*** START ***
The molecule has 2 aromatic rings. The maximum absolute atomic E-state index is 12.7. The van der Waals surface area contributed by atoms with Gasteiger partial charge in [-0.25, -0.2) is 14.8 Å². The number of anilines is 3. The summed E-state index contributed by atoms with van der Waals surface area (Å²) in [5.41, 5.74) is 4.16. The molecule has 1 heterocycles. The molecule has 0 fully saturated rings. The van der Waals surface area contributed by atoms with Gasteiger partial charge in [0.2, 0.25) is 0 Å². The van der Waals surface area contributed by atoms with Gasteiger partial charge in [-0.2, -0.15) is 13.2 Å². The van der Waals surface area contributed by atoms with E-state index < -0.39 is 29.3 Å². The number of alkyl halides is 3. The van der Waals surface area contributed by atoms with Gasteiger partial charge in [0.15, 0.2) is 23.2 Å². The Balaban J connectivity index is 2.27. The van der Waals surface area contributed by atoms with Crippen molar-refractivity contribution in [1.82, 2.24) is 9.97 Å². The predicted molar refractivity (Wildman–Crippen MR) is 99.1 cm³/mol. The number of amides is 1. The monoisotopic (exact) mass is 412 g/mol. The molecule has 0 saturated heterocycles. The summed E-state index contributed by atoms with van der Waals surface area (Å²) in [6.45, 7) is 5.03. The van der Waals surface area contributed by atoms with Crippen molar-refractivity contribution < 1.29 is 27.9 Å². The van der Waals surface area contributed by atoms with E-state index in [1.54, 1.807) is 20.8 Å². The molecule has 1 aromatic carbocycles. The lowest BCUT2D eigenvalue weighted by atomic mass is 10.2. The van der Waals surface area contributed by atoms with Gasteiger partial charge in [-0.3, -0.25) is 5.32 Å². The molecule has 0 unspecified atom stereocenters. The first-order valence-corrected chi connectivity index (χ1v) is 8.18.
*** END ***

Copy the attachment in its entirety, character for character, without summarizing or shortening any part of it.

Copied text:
The molecule has 2 aromatic rings. The maximum absolute atomic E-state index is 12.7. The van der Waals surface area contributed by atoms with Gasteiger partial charge in [-0.25, -0.2) is 14.8 Å². The number of anilines is 3. The summed E-state index contributed by atoms with van der Waals surface area (Å²) in [5.41, 5.74) is 4.16. The molecule has 1 heterocycles. The molecule has 0 fully saturated rings. The van der Waals surface area contributed by atoms with Gasteiger partial charge in [0.2, 0.25) is 0 Å². The van der Waals surface area contributed by atoms with Gasteiger partial charge in [-0.2, -0.15) is 13.2 Å². The van der Waals surface area contributed by atoms with E-state index < -0.39 is 29.3 Å². The number of alkyl halides is 3. The van der Waals surface area contributed by atoms with Gasteiger partial charge in [0.15, 0.2) is 23.2 Å². The Balaban J connectivity index is 2.27. The van der Waals surface area contributed by atoms with Crippen molar-refractivity contribution in [1.82, 2.24) is 9.97 Å². The predicted molar refractivity (Wildman–Crippen MR) is 99.1 cm³/mol. The number of amides is 1. The monoisotopic (exact) mass is 412 g/mol. The molecule has 0 saturated heterocycles. The summed E-state index contributed by atoms with van der Waals surface area (Å²) in [6.45, 7) is 5.03. The van der Waals surface area contributed by atoms with Crippen molar-refractivity contribution < 1.29 is 27.9 Å². The van der Waals surface area contributed by atoms with E-state index in [1.54, 1.807) is 20.8 Å². The molecule has 1 aromatic carbocycles. The lowest BCUT2D eigenvalue weighted by atomic mass is 10.2. The van der Waals surface area contributed by atoms with Gasteiger partial charge in [-0.3, -0.25) is 5.32 Å². The molecule has 0 unspecified atom stereocenters. The first-order valence-corrected chi connectivity index (χ1v) is 8.18.